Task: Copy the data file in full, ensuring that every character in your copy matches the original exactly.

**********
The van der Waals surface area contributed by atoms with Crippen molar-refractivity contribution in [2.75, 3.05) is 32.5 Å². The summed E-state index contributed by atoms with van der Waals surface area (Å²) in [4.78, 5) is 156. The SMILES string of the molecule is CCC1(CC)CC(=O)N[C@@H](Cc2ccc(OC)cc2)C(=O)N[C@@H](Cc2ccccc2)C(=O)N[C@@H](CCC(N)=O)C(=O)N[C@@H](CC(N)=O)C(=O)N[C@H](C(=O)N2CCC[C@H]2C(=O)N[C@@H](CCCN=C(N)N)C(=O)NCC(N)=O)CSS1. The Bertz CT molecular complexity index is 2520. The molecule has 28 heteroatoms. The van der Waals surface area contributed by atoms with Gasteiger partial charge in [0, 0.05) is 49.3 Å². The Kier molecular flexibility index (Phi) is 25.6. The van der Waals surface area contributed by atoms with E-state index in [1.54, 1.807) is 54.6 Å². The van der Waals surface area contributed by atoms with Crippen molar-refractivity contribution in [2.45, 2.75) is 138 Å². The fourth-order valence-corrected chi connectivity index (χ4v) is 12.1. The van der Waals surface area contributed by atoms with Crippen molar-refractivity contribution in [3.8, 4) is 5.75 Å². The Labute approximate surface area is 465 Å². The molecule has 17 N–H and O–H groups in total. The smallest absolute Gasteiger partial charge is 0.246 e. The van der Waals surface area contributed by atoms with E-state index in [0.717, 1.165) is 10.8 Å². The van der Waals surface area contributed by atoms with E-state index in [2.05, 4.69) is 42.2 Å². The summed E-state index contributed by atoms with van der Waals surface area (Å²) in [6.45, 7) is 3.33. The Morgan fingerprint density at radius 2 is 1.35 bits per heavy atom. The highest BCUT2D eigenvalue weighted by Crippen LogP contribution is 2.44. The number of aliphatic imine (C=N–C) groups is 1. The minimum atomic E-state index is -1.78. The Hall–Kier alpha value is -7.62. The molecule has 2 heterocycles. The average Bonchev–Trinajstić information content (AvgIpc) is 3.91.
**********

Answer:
The van der Waals surface area contributed by atoms with Crippen molar-refractivity contribution in [2.75, 3.05) is 32.5 Å². The summed E-state index contributed by atoms with van der Waals surface area (Å²) in [4.78, 5) is 156. The SMILES string of the molecule is CCC1(CC)CC(=O)N[C@@H](Cc2ccc(OC)cc2)C(=O)N[C@@H](Cc2ccccc2)C(=O)N[C@@H](CCC(N)=O)C(=O)N[C@@H](CC(N)=O)C(=O)N[C@H](C(=O)N2CCC[C@H]2C(=O)N[C@@H](CCCN=C(N)N)C(=O)NCC(N)=O)CSS1. The Bertz CT molecular complexity index is 2520. The molecule has 28 heteroatoms. The van der Waals surface area contributed by atoms with Gasteiger partial charge in [0, 0.05) is 49.3 Å². The Kier molecular flexibility index (Phi) is 25.6. The van der Waals surface area contributed by atoms with E-state index in [1.54, 1.807) is 54.6 Å². The van der Waals surface area contributed by atoms with Crippen molar-refractivity contribution in [2.45, 2.75) is 138 Å². The fourth-order valence-corrected chi connectivity index (χ4v) is 12.1. The van der Waals surface area contributed by atoms with Crippen molar-refractivity contribution in [3.8, 4) is 5.75 Å². The Labute approximate surface area is 465 Å². The molecule has 17 N–H and O–H groups in total. The smallest absolute Gasteiger partial charge is 0.246 e. The van der Waals surface area contributed by atoms with E-state index in [0.717, 1.165) is 10.8 Å². The van der Waals surface area contributed by atoms with E-state index in [2.05, 4.69) is 42.2 Å². The summed E-state index contributed by atoms with van der Waals surface area (Å²) in [6.45, 7) is 3.33. The Morgan fingerprint density at radius 2 is 1.35 bits per heavy atom. The highest BCUT2D eigenvalue weighted by Crippen LogP contribution is 2.44. The number of aliphatic imine (C=N–C) groups is 1. The minimum atomic E-state index is -1.78. The Hall–Kier alpha value is -7.62. The molecule has 2 heterocycles. The average Bonchev–Trinajstić information content (AvgIpc) is 3.91.